NEWARK, N.J. — The city that she’s called home for decades is celebrating a centenarian that’s heading south and back to her roots.
Mattie Margaret Rice was born on December 5, 1918 — making her 102 years young.
She’s the family matriarch of 4 children, 14 grandchildren, 30 great grandchildren, and 14 great-great grandchildren.
“They all come to visit, I know the grandchildren…I know them all,” Rice said.
Rice moved to Newark from South Carolina with her husband John back in 1944, in search for a better life up north.
“The segregation was all over. Sometimes you’re afraid of the KKK walking up and down the street,” she said.
They first moved into the James M. Baxter Terrace Housing Projects — one of the very first public housing complexes in the nation.
Rice lived through the 1967 Newark rebellion, when riots broke out after a Black cab driver was beaten by two white police officer; 26 people died after five nights of gunfire, arson and looting.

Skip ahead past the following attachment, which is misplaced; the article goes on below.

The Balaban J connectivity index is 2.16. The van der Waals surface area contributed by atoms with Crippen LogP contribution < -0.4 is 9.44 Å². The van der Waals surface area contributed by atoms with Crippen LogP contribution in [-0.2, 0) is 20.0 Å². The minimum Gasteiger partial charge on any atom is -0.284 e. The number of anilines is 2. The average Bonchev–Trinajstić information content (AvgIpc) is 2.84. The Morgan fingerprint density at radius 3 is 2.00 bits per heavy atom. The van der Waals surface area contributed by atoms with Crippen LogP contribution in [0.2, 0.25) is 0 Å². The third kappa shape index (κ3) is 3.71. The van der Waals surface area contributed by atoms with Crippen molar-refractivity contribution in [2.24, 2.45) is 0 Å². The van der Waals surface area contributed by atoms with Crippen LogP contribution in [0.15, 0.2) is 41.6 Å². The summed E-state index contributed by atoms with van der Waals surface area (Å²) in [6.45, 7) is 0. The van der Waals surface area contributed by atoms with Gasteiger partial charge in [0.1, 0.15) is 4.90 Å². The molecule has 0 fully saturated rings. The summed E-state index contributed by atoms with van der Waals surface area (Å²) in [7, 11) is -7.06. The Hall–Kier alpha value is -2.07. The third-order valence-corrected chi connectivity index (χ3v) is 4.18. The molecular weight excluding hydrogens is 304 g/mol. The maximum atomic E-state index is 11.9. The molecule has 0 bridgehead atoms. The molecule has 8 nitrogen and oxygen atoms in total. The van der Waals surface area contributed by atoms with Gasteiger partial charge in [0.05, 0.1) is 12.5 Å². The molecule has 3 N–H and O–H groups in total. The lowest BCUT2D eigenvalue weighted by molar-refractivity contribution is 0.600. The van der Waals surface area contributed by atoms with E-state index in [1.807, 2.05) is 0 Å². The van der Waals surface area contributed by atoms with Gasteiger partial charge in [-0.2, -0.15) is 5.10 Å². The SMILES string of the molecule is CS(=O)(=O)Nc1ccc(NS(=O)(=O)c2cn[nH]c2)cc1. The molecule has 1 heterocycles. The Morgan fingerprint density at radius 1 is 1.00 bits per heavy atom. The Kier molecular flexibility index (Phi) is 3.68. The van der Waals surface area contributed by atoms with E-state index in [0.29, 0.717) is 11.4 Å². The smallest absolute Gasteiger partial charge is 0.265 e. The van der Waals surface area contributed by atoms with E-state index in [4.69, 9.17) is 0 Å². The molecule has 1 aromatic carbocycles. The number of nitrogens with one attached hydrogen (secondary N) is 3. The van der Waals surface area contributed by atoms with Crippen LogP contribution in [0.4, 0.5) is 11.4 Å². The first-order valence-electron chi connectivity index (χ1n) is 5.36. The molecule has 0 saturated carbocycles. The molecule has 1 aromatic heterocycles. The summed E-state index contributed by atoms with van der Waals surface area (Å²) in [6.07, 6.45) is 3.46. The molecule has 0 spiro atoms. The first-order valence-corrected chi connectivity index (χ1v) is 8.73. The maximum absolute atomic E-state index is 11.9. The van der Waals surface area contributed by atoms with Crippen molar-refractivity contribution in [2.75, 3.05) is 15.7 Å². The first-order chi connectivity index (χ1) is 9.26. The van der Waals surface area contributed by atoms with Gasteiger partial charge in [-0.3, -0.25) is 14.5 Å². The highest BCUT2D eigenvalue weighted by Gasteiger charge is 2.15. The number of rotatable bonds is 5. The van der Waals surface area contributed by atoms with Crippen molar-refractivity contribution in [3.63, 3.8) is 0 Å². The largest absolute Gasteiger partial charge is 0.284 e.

Racial tensions were high as the city transformed from a mostly white population to majority Black.
Eventually, the family settled on South Ninth Street in 1980; Rice has lived in that house ever since.
Now at 102 — and in the middle of a pandemic — she’s decided it’s time to head back to South Carolina. She said the stairs at her home in Newark have gotten to be too much for her.
As for advice on how to get to live over one hundred years? “Everybody ask me how to do it: I say trust in god and eat aplenty.”
There will be a drive-by parade to celebrate her legacy in Newark Thursday at 12:30 p.m. along Ninth Street.